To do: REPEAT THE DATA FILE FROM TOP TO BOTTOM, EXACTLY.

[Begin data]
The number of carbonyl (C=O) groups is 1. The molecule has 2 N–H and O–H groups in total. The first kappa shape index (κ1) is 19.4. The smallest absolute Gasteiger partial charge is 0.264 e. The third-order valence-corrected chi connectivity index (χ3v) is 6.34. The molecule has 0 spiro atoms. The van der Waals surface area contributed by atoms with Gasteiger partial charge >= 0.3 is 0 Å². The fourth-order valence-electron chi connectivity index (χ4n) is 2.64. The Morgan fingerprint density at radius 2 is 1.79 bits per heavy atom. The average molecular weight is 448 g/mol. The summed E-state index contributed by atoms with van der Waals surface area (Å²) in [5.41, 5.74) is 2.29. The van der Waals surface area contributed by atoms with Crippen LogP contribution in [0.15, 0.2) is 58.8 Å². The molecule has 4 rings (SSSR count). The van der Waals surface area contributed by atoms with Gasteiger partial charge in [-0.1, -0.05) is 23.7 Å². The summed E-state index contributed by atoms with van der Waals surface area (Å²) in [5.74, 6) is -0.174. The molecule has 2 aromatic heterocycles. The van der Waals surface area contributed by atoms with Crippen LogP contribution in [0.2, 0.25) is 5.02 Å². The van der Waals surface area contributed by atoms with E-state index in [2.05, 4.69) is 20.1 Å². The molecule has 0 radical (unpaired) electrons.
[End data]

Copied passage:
The number of carbonyl (C=O) groups is 1. The molecule has 2 N–H and O–H groups in total. The first kappa shape index (κ1) is 19.4. The smallest absolute Gasteiger partial charge is 0.264 e. The third-order valence-corrected chi connectivity index (χ3v) is 6.34. The molecule has 0 spiro atoms. The van der Waals surface area contributed by atoms with Gasteiger partial charge >= 0.3 is 0 Å². The fourth-order valence-electron chi connectivity index (χ4n) is 2.64. The Morgan fingerprint density at radius 2 is 1.79 bits per heavy atom. The average molecular weight is 448 g/mol. The summed E-state index contributed by atoms with van der Waals surface area (Å²) in [5.41, 5.74) is 2.29. The van der Waals surface area contributed by atoms with Crippen LogP contribution in [0.15, 0.2) is 58.8 Å². The molecule has 4 rings (SSSR count). The van der Waals surface area contributed by atoms with Gasteiger partial charge in [-0.1, -0.05) is 23.7 Å². The summed E-state index contributed by atoms with van der Waals surface area (Å²) in [5.74, 6) is -0.174. The molecule has 2 aromatic heterocycles. The van der Waals surface area contributed by atoms with Crippen LogP contribution in [0.2, 0.25) is 5.02 Å². The van der Waals surface area contributed by atoms with E-state index in [2.05, 4.69) is 20.1 Å². The molecule has 0 radical (unpaired) electrons.